- It just IS wrong for the new workplace to be different.
- Men should not hold hands!
- My parents way of doing things is best.
I do think this can be true.
- I do think some ways of parenting are better than others.
- I don’t think it is wrong for men to hold hands – however uncomfortable I am with it.
- I don’t think bullying is acceptable in any workplace – however much it is part of the culture.
However, this is often our default reaction. We don’t stop to consider the feelings and reasons we have for our reaction. And so our reaction, of, “That’s just wrong!”, keeps us from learning and improving our understanding of the world.
2. Accepting that we need to change our ideas in this one area.
“When in Rome do as the Romans do” has its place. And when we return from Rome we go back to our usual way of behaving.
- At work we may behave in ways we wouldn’t find acceptable at home.
- During a sporting contest different rules apply to normal life.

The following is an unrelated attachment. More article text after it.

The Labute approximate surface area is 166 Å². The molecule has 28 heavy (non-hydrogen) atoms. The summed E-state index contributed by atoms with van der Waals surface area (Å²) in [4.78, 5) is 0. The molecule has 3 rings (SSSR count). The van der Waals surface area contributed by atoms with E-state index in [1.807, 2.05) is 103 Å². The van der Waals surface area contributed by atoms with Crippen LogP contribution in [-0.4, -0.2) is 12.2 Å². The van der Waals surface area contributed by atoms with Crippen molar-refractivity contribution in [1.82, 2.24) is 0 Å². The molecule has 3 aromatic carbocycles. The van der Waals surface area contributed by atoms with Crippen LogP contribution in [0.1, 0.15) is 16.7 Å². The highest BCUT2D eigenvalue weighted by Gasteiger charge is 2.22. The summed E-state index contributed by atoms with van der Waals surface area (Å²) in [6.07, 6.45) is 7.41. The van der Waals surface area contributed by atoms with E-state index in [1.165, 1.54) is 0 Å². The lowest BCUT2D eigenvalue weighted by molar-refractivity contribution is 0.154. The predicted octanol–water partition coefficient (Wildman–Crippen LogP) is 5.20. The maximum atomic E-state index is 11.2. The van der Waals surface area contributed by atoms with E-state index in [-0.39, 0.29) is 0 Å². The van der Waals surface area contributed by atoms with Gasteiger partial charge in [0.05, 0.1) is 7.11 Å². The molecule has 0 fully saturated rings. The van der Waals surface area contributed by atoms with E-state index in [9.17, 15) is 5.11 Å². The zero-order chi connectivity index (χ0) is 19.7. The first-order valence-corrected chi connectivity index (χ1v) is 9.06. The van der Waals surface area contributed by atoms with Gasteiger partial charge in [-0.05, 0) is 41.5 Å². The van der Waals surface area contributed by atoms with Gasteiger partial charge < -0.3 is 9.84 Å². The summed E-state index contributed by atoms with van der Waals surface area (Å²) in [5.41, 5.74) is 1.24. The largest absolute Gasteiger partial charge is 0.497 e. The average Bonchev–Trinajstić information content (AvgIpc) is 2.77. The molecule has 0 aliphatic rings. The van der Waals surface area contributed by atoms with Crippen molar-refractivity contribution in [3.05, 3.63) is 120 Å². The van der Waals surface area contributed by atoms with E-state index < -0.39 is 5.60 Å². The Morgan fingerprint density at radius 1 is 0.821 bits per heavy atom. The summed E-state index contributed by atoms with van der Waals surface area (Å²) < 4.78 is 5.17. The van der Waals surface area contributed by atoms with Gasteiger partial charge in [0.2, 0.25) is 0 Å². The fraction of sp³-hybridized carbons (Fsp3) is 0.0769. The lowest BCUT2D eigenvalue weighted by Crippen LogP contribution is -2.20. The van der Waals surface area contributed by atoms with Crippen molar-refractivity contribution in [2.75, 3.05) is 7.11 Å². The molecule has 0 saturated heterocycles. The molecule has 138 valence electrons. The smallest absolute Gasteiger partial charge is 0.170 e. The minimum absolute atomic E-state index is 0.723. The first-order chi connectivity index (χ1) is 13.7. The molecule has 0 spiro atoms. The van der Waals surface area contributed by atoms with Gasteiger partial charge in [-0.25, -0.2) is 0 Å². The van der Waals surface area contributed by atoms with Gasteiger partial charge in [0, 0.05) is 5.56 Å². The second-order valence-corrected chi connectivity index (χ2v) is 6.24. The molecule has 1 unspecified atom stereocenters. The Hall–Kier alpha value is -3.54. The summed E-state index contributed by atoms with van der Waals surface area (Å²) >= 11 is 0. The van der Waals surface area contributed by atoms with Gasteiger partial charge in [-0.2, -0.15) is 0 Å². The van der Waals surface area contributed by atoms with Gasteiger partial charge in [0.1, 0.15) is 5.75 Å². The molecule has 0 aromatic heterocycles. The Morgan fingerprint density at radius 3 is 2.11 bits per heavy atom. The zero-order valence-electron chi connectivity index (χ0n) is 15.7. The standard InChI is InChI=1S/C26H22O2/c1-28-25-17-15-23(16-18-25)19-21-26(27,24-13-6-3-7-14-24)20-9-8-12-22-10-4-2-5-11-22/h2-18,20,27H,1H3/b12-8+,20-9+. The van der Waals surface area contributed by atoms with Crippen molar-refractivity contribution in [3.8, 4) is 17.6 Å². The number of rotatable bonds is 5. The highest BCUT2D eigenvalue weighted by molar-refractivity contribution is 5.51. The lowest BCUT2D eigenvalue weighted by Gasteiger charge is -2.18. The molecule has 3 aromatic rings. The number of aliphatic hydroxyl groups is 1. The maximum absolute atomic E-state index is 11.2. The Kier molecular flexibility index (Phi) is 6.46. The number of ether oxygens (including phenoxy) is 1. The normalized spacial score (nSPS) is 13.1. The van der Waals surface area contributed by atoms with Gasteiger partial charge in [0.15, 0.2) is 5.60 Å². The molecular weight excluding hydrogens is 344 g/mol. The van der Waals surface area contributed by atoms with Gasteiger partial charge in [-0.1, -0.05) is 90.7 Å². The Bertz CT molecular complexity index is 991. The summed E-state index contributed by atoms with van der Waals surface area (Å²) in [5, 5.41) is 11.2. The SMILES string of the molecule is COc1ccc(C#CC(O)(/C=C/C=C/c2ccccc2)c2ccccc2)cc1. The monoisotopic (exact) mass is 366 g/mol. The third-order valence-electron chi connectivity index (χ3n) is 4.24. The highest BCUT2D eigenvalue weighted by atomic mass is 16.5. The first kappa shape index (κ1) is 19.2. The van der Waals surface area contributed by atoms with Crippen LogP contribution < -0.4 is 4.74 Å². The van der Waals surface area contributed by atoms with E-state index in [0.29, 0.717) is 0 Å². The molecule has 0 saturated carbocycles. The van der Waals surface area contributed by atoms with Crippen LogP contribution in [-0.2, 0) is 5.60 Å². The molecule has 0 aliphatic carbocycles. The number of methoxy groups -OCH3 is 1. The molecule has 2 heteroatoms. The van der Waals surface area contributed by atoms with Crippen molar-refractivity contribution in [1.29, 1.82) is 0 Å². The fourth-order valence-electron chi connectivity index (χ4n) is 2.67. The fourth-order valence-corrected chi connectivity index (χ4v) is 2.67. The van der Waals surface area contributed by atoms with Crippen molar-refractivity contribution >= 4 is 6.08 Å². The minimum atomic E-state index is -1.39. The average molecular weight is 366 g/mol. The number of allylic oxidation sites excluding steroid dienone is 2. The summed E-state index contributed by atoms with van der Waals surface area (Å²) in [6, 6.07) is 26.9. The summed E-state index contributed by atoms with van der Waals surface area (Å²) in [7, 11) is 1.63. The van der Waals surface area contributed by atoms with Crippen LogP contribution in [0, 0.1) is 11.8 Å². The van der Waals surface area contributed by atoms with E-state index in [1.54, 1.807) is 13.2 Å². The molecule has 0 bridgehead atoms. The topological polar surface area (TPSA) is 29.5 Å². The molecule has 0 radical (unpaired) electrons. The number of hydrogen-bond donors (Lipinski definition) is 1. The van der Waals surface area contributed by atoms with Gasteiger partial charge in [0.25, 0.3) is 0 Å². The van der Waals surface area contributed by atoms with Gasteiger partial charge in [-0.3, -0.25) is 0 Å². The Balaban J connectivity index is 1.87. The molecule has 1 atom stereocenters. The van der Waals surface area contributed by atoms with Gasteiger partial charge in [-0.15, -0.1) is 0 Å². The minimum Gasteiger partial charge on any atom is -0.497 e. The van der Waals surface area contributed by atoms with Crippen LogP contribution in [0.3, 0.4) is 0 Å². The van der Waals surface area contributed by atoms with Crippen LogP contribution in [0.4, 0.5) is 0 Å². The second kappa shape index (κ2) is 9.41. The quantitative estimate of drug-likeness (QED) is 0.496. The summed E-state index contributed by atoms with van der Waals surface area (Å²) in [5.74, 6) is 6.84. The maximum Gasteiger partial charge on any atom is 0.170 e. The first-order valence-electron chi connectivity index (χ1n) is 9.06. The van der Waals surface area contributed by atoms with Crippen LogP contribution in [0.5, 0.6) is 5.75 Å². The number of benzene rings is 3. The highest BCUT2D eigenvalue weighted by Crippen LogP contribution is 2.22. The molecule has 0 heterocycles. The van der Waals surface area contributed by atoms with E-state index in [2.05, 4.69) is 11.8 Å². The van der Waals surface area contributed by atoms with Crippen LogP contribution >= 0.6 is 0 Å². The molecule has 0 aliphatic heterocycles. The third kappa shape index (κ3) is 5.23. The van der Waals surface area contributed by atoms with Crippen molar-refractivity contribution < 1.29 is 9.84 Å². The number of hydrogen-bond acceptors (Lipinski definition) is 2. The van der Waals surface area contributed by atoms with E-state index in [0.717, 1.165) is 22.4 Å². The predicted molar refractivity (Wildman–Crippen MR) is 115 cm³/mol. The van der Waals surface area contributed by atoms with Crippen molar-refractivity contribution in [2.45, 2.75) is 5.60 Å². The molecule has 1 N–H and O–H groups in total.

- We are more abrupt or aggressive with one group of friends than another.
I don’t think this is hypocritical or unhealthy, necessarily. It is just accepting that there are different ways of doing things and that there isn’t necessarily only one right way to do some things.
3. Extensive changes
Sometimes we come up against something that means major adjustment on our part.
I grew up believing that I wasn’t much good with my hands. Then in a drop-in-centre I discovered that I could produce acceptable looking stuff from leather stamping. This was quite a challenge. Over the years this has become a good reminder that my ideas about my limitations can just mean that I haven’t had the chance to find out if I can do something.
These sorts of extensive changes will often have to do with feelings-ideas-beliefs from our childhood – and which we are now unconscious of. Usually when we hit these kinds of things we have a very strong reaction.
- Feelings of disgust or vertigo,
- Intense anger or elation
- Quick judgements or feeling resolute.